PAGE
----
The randomized US Gastrointestinal Intergroup study was designed to determine the most effective therapy for the first-line treatment of advanced disease.8 At the time this study was designed, bolus 5FU and leucovorin were the standard arm and oxaliplatin was not available commercially. The study was amended to reflect increased toxicity in some of the bolus combination schedules and the inferiority of 5FU and leucovorin as first-line therapy. It ultimately compared IFL with FOLFOX and a combination of irinotecan and oxaliplatin (IrOx).The final results demonstrated an improved survival for FOLFOX compared with either IFL or IrOx. There are three major factors that may have contributed to these results. Patients who were randomized to receive oxaliplatin in a first-line regimen had an active second-line agent available to them at the time of progression – either irinotecan or 5FU. This was not the case for patients randomized to receive IFL, as oxaliplatin was not available except in the setting of a second-line clinical trial. The role of infusion 5FU used in the FOLFOX regimen compared with bolus 5FU in the IFL regimen may have contributed to the difference in two ways: 5FU, when given as an infusion, has shown an increase in response rate compared with 5FU as a bolus injection, although no survival benefit has previously been demonstrated.9,10 Furthermore, the incidence of treatment-related deaths was higher in the IFL regimen and is thought to be related to the use of bolus 5FU with irinotecan. This increase in mortality is not seen in infusion 5FU and irinotecan combinations.5 Finally, the use of oxaliplatin compared with irinotecan in the first-line setting may actually account for the difference. This has not been proven, however, as subsequent studies using 5FU, leucovorin, oxaliplatin, and irinotecan have led to a median survival of 20–21 months for patients who have received all agents, regardless of the sequence.8,11–13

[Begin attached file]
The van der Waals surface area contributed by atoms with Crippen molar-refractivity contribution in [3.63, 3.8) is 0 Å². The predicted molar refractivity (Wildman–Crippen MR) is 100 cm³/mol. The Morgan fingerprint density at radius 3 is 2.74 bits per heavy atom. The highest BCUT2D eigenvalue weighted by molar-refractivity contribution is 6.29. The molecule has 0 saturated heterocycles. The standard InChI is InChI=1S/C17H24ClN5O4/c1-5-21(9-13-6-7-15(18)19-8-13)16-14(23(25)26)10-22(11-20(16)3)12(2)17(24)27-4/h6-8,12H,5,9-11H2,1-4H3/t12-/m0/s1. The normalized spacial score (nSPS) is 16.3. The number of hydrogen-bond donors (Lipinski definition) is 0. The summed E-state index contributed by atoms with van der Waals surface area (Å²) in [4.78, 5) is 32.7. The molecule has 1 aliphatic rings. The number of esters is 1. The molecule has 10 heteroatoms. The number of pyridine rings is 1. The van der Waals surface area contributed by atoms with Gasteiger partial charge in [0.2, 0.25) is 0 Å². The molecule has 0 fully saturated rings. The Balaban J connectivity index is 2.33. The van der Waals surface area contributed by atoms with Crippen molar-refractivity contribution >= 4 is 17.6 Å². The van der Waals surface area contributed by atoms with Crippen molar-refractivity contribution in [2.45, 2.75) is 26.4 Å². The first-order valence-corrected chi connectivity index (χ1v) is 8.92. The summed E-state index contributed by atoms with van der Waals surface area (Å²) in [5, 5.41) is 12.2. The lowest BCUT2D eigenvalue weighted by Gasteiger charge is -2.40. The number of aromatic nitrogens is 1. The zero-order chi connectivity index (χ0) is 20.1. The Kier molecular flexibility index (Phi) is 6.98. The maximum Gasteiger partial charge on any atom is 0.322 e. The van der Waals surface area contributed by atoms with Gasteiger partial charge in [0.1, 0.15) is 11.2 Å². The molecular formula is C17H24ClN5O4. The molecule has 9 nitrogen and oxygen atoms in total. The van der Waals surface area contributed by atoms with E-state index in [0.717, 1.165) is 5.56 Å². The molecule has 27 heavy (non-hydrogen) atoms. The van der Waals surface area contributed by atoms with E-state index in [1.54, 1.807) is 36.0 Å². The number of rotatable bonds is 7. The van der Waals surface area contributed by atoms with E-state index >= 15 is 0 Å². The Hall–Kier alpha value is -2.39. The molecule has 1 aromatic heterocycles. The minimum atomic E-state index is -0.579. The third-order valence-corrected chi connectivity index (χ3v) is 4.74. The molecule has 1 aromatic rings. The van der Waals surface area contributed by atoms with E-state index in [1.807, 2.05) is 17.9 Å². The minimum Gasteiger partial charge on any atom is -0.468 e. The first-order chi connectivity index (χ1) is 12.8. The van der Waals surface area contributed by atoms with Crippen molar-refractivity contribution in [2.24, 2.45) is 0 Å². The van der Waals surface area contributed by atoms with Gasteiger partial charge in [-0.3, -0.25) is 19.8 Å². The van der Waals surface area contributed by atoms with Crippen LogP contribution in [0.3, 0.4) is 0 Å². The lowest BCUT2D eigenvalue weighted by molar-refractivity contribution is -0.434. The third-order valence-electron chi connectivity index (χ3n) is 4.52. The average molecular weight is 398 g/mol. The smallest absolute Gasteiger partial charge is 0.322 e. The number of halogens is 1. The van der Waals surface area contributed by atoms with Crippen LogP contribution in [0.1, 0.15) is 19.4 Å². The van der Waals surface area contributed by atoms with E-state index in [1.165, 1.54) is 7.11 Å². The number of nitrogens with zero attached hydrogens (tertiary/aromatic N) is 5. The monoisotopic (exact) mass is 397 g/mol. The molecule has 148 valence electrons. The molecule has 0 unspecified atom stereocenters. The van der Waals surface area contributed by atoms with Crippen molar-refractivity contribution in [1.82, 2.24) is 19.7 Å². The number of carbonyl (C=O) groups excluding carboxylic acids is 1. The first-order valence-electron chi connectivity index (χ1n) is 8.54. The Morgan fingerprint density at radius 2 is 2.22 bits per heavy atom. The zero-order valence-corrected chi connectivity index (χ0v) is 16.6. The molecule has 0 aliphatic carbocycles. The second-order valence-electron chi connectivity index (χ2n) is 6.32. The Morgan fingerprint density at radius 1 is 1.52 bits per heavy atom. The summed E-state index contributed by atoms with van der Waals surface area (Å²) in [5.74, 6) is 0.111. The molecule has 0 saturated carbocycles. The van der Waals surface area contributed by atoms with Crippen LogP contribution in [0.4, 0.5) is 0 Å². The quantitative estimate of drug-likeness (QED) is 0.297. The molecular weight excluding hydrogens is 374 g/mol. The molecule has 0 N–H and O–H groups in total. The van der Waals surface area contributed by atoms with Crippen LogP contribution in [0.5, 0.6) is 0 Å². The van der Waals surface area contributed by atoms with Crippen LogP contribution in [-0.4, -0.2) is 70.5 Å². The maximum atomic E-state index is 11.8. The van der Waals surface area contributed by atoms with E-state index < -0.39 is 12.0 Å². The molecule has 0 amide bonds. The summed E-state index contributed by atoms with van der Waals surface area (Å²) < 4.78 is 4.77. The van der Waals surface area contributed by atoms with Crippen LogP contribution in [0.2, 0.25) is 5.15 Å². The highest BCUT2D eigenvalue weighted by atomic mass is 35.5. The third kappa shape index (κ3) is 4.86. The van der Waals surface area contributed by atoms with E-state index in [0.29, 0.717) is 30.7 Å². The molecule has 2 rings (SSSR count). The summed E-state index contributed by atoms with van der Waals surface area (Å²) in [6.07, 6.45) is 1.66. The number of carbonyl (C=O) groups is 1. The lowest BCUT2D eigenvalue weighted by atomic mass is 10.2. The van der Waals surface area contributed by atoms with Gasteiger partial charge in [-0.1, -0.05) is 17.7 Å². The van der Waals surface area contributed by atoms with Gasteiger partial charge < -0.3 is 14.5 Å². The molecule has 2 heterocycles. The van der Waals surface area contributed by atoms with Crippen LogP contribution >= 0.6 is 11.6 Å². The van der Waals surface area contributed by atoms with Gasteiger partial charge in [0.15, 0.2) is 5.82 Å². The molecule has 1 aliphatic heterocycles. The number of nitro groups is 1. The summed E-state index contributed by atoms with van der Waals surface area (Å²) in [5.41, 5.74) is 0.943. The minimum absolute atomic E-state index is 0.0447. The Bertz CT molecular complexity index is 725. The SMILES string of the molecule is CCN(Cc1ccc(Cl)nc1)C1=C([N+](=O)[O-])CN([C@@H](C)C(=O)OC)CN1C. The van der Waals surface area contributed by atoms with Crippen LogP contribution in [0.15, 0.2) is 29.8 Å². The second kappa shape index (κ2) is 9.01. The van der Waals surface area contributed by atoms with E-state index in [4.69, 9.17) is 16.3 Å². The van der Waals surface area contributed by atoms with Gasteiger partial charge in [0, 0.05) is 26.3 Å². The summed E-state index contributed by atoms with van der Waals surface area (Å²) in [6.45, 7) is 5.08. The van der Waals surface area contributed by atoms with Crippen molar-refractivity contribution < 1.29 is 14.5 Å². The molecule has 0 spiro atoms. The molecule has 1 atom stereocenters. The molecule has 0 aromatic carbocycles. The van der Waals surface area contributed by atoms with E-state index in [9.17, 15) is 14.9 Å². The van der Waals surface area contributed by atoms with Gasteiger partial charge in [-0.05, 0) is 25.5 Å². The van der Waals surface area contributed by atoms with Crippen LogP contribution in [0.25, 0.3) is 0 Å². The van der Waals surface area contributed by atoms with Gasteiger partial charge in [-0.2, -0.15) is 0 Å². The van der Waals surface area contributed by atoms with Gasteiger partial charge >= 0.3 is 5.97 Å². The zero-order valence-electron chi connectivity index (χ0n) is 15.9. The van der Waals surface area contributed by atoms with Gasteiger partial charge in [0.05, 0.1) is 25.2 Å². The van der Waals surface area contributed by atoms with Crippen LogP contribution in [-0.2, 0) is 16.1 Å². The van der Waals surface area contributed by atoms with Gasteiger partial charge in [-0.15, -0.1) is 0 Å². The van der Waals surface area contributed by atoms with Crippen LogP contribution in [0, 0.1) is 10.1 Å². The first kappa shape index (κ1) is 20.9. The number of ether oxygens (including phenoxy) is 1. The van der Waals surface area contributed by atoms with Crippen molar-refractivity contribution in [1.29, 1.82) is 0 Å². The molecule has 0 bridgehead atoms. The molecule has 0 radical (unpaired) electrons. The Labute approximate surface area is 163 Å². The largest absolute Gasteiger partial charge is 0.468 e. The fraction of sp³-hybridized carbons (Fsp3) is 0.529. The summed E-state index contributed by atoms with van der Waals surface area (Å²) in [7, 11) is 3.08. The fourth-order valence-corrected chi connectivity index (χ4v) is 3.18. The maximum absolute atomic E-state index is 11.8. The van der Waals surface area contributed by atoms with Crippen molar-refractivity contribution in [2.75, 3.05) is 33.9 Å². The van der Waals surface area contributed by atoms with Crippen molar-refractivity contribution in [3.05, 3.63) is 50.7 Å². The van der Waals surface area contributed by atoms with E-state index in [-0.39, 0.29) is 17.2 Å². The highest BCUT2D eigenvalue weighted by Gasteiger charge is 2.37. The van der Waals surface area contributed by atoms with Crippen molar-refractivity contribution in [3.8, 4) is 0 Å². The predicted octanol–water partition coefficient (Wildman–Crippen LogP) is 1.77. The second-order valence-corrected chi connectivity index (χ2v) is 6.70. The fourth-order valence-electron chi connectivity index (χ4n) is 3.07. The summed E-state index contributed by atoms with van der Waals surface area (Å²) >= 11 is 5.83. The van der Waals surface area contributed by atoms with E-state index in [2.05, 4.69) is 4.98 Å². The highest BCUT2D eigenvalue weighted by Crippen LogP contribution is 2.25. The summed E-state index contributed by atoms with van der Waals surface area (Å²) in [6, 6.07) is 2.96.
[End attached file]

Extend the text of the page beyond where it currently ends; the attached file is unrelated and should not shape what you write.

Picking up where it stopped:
The bolus IFL regimen has fallen out of favor as a result of associated toxicity demonstrated in two large randomized studies. In the Intergroup study for advanced disease, 14 patients died within 60 days of starting therapy compared with five patients on the FOLFOX arm and five patients on the IrOx arm.14 Meanwhile, an adjuvant study for patients with stage III colon cancer randomized patients to receive the bolus IFL regimen or the standard weekly bolus 5FU and leucovorin regimen following surgical resection. Again, an increased and unacceptable rate of treatment-related deaths was demonstrated in the IFL arm (14 compared with five).15 Subsequently, this regimen was not shown to offer a survival advantage compared with the standard 5FU and leucovorin in the final analysis recently reported.16